Lightfoot is known for her creative and culturally relevant approaches for connecting with and motivating her students, whether by integrating arts and music education into her classes or providing effective feedback to students, both in-person and during recent remote learning.

One parent told her school that during remote learning, Lightfoot was so engaging that she often wanted to just sit and listen to her read during her interactive read-alouds.

It’s not just how well she engages students, but it’s the outcomes her students achieve because of her effectiveness as a teacher. She gets results: Her students perform well on standardized tests, and their performance positively impacts her school’s overall success and progress. In 2018-19, nearly 90% of her students reached grade-level proficiency on the state’s end-of-grade reading tests; nearly 75% scored at the College and Career Ready level.

Colleagues say that she inspires students. They say students know who she is and what she stands for. They know they can depend on her. And they know she is proud of them when they speak up for themselves and when they show empathy to others.

Outside her own classroom, Lightfoot takes an active role supporting other teachers in her school and at the district level, where she’s been tapped to lead professional development and to create literacy and math lessons.

At Cedar Fork Elementary, Lightfoot took on the role of coordinator for the Beginning Teacher Mentor Program, collaborated with educators across the county and invited guest speakers for sessions that focused on practical topics such as classroom management, building relationships with students, equity, and social-emotional learning in the classroom. She also initiated a teacher “Buddy Program,” which included staff who were not necessarily beginning teachers, encouraging staff to partner together for improved outcomes for students.

Lightfoot also has written grants for the United Arts Council, served as a Discovery Education ambassador and presented at the National Science Teachers Association conference. Colleagues say she is quick to implement new knowledge and to share it with others.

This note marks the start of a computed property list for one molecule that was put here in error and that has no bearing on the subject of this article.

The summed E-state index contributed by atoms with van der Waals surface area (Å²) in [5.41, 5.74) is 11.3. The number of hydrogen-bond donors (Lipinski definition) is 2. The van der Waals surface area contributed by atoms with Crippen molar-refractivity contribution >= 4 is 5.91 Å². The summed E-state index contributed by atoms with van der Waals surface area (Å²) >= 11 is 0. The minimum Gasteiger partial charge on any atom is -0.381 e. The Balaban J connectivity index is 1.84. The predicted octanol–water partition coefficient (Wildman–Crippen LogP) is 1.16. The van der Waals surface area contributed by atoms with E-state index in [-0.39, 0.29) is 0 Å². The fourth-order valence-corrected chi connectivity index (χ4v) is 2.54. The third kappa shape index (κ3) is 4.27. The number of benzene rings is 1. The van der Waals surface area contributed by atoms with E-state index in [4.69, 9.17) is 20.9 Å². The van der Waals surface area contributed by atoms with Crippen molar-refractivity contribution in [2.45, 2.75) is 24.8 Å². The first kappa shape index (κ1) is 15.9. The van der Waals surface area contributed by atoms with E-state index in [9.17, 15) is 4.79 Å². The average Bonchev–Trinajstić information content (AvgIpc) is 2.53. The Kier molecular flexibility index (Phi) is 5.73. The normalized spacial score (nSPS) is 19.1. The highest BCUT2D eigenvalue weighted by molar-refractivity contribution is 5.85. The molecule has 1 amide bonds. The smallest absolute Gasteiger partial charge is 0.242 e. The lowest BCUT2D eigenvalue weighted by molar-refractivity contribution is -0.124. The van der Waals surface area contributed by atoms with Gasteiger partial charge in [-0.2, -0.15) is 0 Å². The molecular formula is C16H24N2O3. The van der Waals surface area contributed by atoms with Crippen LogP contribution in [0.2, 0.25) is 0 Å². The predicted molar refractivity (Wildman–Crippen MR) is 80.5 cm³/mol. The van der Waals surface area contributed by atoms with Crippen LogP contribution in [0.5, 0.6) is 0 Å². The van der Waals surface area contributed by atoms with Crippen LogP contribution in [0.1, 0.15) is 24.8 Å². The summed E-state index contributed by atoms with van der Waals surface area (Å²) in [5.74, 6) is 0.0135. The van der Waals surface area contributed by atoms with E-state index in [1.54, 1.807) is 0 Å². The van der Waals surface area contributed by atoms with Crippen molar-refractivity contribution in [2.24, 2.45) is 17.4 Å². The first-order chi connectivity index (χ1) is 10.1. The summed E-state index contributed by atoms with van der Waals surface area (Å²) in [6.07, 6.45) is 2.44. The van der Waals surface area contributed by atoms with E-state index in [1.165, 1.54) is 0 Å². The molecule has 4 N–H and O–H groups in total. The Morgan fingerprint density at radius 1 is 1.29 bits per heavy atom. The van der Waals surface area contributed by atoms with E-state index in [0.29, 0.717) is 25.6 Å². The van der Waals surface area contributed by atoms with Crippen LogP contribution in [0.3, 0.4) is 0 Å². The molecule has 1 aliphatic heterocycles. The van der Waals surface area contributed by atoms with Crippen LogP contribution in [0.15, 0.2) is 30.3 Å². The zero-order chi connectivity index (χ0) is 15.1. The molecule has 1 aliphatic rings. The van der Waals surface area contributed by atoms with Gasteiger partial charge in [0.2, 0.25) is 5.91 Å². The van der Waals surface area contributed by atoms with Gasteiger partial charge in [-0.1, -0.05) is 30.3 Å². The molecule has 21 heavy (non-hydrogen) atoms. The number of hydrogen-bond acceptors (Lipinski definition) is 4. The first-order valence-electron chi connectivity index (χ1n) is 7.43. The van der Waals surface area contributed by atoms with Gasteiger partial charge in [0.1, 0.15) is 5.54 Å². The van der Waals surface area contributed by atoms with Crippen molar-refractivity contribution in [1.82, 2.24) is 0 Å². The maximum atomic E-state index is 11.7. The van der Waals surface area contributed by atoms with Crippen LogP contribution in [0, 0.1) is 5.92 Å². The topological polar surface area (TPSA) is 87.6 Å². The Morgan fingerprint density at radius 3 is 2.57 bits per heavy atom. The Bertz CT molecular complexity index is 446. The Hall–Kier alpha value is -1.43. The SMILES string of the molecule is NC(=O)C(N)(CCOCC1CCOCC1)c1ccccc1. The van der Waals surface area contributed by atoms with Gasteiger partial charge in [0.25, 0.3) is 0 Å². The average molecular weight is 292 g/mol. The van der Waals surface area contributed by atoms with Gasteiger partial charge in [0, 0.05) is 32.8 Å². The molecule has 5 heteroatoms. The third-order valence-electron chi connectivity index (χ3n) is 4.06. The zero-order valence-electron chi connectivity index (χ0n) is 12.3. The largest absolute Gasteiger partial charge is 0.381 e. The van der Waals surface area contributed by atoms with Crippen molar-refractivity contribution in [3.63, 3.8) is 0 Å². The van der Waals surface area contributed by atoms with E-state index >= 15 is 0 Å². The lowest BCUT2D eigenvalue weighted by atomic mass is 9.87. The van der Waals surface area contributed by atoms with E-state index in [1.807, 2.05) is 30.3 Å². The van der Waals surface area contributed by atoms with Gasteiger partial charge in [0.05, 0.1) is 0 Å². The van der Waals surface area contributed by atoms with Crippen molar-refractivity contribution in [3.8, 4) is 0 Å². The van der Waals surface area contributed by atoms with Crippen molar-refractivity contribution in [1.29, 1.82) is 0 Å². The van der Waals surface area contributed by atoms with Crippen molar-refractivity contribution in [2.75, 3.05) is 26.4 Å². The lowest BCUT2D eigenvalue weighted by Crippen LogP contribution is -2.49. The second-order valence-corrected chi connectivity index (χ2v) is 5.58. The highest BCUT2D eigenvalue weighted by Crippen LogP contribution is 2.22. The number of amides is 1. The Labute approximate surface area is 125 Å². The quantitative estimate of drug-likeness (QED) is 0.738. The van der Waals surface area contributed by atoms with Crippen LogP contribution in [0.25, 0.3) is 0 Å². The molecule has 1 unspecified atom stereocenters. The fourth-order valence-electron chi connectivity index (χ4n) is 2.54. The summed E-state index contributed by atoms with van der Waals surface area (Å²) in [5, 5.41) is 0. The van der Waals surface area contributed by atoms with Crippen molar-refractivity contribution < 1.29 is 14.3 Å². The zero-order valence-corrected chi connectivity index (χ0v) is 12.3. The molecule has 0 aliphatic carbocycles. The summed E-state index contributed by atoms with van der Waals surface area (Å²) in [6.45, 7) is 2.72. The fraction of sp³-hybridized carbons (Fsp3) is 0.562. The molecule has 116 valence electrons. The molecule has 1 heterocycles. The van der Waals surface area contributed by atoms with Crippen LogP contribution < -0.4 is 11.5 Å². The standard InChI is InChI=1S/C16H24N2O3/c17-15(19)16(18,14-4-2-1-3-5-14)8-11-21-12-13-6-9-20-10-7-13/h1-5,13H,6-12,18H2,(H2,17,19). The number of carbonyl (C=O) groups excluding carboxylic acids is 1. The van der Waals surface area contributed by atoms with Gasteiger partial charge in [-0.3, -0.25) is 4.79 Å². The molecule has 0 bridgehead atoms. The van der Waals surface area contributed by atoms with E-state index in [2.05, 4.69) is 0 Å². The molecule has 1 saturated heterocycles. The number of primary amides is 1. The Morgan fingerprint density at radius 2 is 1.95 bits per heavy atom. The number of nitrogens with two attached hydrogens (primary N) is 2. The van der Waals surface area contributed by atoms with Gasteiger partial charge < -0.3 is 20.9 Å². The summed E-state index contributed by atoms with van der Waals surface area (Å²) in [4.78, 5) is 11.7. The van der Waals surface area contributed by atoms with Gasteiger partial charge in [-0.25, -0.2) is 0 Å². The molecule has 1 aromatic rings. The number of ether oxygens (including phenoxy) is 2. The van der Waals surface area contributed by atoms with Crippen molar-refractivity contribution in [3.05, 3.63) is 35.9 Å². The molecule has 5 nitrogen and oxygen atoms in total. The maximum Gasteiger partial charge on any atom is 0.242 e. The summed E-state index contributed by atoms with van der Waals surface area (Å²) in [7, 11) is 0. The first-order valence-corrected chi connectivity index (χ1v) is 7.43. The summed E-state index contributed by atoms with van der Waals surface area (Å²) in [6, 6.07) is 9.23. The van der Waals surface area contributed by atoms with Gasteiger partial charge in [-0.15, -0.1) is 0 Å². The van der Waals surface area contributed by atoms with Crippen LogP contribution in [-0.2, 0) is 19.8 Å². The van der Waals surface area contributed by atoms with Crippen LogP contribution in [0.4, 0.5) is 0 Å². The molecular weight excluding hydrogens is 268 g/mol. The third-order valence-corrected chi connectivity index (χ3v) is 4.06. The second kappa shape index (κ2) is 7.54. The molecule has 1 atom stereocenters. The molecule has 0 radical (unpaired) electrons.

She earned a Bachelor of Science degree in elementary education in 2010 and a master’s degree in K-8 math and science in 2014, both from Slippery Rock University in Pennsylvania.

Along with the $25,000 financial prize, recipients join the national Milken Educator Network, a group of more than 2,800 top teachers, principals and specialists. The network serves as a rich resource for fellow educators, legislators, school boards and others dedicated to excellence in education.

In June, the honorees will attend an all-expenses-paid Milken Educator Awards Forum in Los Angeles, where they will network with their new colleagues as well as veteran Milken Educators and other education leaders about how to increase their impact on K-12 education. In addition, they will learn about how to become involved in the Milken Friends Forever (MFFs) mentoring program, in which freshman Milken Educators receive personalized coaching and support from a Milken Educator veteran on ways to elevate their instructional practice and take an active role in educational leadership, policy and practice.